Purpose: To investigate and compare the surface roughness and morphology of posterior stromal lenticules created with a femtosecond laser using various pulse energies to that obtained with a mechanical microkeratome. Methods: A 150 kHz femtosecond laser platform (IntraLase iFS; Abbott Medical Optics) was programmed to create an 8.5-mm-diameter posterior stromal lenticule in 12 human corneal tissues. Specimens were dissected using different pulse energies (1.00, 0.75, 0.65, and 0.50) and fixed 2 μm spot separations. Three additional posterior corneal lenticules were prepared using a mechanical microkeratome (Moria Evolution 3; Moria). After the procedure, each corneal tissue was examined by atomic force microscopy (Autoprobe CP; Veeco). Results: Femtosecond laser–treated tissues revealed similar morphological features, however, with significant differences in surface roughness in relation to the energy pulse used for lamellar dissection (P < 0.001). The most regular stromal surface was achieved when using 0.50 μJ pulse energy; on the contrary, the roughest specimens were those dissected using 1.00 μJ pulse energy. No differences in surface roughness were measured between mechanically resected tissues and those treated using 0.50 μJ pulse energy (P > 0.05). Conclusions: Atomic force microscopy submicron analysis of femtosecond-dissected donor tissues provided quantitative demonstration of the relation between pulse energy and stromal surface roughness. Surface quality of posterior corneal lenticules, comparable with that provided by mechanical microkeratome, is significantly improved when setting pulse energy for lamellar dissection of 0.50-μJ and 2-μm spot separations.

Surface quality of femtosecond dissected posterior human corneal stroma investigated with atomic force microscopy

DE SANTO, Maria Penelope;BARBERI, Riccardo Cristoforo;
2012

Abstract

Purpose: To investigate and compare the surface roughness and morphology of posterior stromal lenticules created with a femtosecond laser using various pulse energies to that obtained with a mechanical microkeratome. Methods: A 150 kHz femtosecond laser platform (IntraLase iFS; Abbott Medical Optics) was programmed to create an 8.5-mm-diameter posterior stromal lenticule in 12 human corneal tissues. Specimens were dissected using different pulse energies (1.00, 0.75, 0.65, and 0.50) and fixed 2 μm spot separations. Three additional posterior corneal lenticules were prepared using a mechanical microkeratome (Moria Evolution 3; Moria). After the procedure, each corneal tissue was examined by atomic force microscopy (Autoprobe CP; Veeco). Results: Femtosecond laser–treated tissues revealed similar morphological features, however, with significant differences in surface roughness in relation to the energy pulse used for lamellar dissection (P < 0.001). The most regular stromal surface was achieved when using 0.50 μJ pulse energy; on the contrary, the roughest specimens were those dissected using 1.00 μJ pulse energy. No differences in surface roughness were measured between mechanically resected tissues and those treated using 0.50 μJ pulse energy (P > 0.05). Conclusions: Atomic force microscopy submicron analysis of femtosecond-dissected donor tissues provided quantitative demonstration of the relation between pulse energy and stromal surface roughness. Surface quality of posterior corneal lenticules, comparable with that provided by mechanical microkeratome, is significantly improved when setting pulse energy for lamellar dissection of 0.50-μJ and 2-μm spot separations.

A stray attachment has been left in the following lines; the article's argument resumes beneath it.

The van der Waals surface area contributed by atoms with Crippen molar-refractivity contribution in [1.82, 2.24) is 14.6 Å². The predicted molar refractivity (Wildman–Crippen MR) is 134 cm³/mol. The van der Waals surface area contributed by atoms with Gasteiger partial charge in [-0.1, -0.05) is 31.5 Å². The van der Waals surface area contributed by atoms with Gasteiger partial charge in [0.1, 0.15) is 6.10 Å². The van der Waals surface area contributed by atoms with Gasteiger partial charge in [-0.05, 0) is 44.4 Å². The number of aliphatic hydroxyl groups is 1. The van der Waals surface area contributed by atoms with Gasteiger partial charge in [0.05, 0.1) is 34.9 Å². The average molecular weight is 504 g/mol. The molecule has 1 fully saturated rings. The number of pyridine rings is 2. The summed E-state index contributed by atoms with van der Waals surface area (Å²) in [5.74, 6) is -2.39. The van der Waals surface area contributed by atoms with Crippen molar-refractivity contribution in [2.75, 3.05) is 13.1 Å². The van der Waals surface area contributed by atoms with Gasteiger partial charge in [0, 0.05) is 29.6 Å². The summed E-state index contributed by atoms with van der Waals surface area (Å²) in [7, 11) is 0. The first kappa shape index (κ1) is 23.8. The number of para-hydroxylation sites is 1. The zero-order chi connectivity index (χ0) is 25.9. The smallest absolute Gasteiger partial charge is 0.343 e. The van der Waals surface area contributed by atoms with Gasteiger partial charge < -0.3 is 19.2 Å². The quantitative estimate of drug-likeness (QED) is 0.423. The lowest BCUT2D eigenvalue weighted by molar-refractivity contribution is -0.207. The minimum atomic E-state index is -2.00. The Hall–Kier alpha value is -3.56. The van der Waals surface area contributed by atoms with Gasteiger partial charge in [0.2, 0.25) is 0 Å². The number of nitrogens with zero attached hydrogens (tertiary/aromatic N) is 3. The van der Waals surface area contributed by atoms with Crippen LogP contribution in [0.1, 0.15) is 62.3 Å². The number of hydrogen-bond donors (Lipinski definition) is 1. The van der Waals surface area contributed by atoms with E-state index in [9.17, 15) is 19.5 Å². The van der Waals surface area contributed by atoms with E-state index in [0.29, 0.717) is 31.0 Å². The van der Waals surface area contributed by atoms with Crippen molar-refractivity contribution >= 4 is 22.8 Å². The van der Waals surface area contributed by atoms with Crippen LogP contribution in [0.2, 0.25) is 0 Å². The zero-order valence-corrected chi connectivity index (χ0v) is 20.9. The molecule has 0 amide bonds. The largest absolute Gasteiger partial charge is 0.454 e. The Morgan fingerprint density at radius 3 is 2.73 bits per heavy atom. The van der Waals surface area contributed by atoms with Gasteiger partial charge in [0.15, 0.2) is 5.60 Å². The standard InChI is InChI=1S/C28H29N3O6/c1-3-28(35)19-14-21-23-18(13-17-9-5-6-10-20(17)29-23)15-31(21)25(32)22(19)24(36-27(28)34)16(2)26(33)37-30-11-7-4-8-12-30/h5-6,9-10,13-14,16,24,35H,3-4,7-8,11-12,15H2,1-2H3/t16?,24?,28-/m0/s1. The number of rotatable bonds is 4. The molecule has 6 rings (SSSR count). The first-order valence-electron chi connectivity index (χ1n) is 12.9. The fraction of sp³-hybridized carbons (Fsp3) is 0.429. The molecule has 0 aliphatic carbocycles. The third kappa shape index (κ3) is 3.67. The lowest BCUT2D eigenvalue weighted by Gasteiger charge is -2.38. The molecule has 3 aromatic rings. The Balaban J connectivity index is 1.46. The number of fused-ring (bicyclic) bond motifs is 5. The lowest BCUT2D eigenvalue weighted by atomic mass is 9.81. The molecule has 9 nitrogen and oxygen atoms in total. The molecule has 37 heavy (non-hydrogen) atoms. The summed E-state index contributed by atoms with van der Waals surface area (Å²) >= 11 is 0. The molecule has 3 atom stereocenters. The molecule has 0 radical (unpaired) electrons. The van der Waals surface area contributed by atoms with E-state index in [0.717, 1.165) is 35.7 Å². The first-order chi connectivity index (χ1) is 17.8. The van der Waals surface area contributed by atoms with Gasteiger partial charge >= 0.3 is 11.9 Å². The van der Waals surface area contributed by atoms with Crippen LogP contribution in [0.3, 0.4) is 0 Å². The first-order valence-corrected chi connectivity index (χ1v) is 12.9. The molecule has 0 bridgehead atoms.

cornea; stroma; atomic force microscope
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Utilizza questo identificativo per citare o creare un link a questo documento: http://hdl.handle.net/20.500.11770/142339
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